Saturday, January 31, 2009

Mossy Tea Pot

It's been a cold winter so far in Middle Tennessee this year. January is ending on a sunny note though which has made me want to get my hands in the dirt and plant something...anything really.

So I decided I find a planting project. I rooted around in the kitchen looking for just the right thing. Everyone has something fun to plant in if they just look in the right cupboard, something just sitting around collecting dust (or wood ash as in my case since we put in a wood stove insert).

Hmm, then it hit me, I have an old chick wire tea pot that I've never quite figured out what it's use really is. I dug into the old blue hutch and soon produced the pot. It's perfect for a topiary, why hadn't I thought of that long ago?

Annie (the garden dog) and I were soon out the door looking for moss. I found what I needed in the mossy ground under the magnolia tree. While Annie played games with a pair of cardinals, I gently lifted slices of moss with the pointy end of a trowel and stacked them in a pail I had brought with us.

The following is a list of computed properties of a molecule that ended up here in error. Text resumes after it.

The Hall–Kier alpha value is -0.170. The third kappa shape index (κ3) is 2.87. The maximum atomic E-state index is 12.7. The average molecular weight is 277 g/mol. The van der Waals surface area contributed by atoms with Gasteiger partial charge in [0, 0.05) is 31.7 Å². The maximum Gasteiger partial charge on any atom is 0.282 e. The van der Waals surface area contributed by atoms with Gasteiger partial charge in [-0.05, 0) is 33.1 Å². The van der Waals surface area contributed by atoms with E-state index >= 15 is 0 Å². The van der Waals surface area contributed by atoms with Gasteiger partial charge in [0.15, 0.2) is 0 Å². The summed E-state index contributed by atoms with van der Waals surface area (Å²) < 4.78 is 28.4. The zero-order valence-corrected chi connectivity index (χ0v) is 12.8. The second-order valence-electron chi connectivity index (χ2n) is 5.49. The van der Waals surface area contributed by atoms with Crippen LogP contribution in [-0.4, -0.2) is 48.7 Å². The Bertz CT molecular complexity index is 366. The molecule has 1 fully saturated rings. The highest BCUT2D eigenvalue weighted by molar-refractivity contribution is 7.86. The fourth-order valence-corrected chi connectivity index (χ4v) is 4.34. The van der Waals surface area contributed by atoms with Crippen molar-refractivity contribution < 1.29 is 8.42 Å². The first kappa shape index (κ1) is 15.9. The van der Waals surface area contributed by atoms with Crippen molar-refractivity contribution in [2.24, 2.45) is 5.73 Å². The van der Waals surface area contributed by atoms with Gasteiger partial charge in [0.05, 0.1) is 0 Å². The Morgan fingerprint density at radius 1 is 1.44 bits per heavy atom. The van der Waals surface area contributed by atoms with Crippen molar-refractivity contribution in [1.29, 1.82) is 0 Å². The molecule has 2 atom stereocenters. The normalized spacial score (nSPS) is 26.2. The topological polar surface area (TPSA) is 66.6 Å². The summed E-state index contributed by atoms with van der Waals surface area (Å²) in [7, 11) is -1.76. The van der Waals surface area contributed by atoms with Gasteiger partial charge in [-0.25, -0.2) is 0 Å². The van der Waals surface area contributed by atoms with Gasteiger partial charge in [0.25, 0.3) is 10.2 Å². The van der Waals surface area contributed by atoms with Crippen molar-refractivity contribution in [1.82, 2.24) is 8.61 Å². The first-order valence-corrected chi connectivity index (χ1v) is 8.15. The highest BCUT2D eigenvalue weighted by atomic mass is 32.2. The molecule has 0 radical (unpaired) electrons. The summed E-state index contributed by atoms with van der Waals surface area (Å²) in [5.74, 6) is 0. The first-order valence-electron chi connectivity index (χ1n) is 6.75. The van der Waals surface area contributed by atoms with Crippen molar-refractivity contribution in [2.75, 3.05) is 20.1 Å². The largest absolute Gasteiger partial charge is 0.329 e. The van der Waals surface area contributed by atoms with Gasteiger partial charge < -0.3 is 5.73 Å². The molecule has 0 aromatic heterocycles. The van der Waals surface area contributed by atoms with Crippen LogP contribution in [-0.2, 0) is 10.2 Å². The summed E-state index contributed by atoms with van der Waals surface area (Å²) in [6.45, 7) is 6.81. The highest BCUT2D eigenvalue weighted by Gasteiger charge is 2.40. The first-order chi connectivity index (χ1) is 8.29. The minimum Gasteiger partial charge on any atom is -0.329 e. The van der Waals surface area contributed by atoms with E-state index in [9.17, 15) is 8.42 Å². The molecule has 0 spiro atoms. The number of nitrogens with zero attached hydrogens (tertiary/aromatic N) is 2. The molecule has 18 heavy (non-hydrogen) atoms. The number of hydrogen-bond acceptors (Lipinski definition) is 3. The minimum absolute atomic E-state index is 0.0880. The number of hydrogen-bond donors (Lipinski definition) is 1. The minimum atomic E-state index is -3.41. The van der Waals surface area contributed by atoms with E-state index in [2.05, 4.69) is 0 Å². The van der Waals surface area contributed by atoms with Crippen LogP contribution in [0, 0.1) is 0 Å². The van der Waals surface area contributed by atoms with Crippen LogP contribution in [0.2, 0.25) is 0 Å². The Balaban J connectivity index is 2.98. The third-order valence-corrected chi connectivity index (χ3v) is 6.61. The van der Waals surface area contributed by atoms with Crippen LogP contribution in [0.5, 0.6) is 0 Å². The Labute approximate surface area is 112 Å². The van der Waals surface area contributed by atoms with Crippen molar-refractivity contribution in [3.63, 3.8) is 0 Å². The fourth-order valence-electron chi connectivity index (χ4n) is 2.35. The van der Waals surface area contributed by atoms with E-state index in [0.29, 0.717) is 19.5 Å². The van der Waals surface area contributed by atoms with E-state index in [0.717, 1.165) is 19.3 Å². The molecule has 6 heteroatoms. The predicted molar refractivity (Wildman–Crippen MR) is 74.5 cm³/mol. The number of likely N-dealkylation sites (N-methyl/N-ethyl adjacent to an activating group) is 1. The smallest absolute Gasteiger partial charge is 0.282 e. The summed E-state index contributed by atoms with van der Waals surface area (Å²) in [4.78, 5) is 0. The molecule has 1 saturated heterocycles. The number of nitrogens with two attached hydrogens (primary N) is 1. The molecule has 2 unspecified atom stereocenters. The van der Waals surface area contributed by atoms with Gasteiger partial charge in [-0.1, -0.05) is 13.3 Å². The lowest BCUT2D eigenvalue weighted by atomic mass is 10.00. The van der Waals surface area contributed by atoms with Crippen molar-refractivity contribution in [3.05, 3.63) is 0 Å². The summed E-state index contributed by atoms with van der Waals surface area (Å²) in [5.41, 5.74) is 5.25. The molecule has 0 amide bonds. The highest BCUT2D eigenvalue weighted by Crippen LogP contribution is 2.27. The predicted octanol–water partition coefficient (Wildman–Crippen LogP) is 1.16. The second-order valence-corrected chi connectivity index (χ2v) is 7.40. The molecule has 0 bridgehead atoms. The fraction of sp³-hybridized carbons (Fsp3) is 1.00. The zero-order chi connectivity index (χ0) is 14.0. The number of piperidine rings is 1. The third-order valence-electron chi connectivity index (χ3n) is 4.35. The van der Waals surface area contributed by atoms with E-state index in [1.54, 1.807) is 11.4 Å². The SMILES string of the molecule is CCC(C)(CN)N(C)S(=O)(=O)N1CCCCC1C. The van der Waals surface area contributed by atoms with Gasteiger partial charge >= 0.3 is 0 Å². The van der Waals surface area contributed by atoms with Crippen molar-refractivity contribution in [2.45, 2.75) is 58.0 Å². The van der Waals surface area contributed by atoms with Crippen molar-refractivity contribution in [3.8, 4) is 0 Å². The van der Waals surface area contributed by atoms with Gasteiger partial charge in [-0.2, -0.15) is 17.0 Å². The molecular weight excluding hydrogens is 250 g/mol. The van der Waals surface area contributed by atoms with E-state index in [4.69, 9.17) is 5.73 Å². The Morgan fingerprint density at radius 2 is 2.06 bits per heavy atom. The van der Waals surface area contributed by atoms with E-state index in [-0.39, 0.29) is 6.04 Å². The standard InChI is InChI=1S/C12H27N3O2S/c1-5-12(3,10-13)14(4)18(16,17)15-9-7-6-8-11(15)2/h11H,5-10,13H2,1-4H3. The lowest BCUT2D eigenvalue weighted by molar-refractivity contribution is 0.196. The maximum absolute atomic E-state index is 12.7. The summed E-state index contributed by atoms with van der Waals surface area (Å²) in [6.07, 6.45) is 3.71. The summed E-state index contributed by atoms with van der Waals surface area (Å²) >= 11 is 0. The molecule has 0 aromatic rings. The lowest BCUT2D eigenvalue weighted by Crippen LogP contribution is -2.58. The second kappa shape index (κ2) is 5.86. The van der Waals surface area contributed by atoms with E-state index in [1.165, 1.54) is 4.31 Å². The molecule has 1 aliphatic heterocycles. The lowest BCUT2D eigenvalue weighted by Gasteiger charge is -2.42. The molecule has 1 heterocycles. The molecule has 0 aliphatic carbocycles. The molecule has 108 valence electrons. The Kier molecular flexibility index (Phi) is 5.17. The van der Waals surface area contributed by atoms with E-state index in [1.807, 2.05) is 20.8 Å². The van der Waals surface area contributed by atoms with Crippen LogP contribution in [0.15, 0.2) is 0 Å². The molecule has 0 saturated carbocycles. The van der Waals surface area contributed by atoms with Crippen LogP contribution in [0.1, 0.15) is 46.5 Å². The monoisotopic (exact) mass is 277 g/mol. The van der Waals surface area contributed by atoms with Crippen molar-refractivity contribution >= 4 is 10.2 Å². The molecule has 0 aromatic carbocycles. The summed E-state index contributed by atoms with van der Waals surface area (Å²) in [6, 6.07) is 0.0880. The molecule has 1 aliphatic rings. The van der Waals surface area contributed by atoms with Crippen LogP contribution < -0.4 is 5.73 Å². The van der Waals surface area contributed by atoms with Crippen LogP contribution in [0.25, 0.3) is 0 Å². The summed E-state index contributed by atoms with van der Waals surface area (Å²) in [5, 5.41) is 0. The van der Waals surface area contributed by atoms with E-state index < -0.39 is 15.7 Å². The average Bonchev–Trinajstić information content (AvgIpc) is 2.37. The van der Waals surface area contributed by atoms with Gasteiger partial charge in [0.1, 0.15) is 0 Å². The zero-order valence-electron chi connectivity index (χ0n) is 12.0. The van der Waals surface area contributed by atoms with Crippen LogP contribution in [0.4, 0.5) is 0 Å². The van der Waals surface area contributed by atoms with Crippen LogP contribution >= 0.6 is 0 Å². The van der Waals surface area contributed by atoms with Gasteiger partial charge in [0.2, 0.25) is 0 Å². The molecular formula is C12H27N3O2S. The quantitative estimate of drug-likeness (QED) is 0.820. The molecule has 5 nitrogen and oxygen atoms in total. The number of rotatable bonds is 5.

Next I took the moss and lined the wire tea pot (mossy side out of course). Filled the empty space in the center with some decent potting soil and went on a new search for low growing sedums.

I found some out by the green house that had quickly covered the ground around the stone steps and slight bank that leads up to the greenhouse. I liked the color, a soft green-gray, that makes me think of spring. I gently lifted up little tufts with the trowel and placed them in the pail ready to transplant onto the tea pot.

Transplanting procedure was quick and easy and the sedums looked like they had always lived in a tea pot. I also found some sedum that likes to weep out of it's container on the back deck so I cut off a few pieces and stuck them into the sides of the moss - holding them in place with un-bent paper clips (forming a u shaped pin). It will be fun to have different textures covering the pot.

Sedums have to be one of the easiest plants to propagate. Cut (or just break off) a piece and stick it in something that resembles soil and it soon takes off and makes a new plant. Very encouraging for anyone who thinks they have a brown thumb.

Come spring I will move the tea pot out to the screened porch where it will be a cute conversation piece for the table.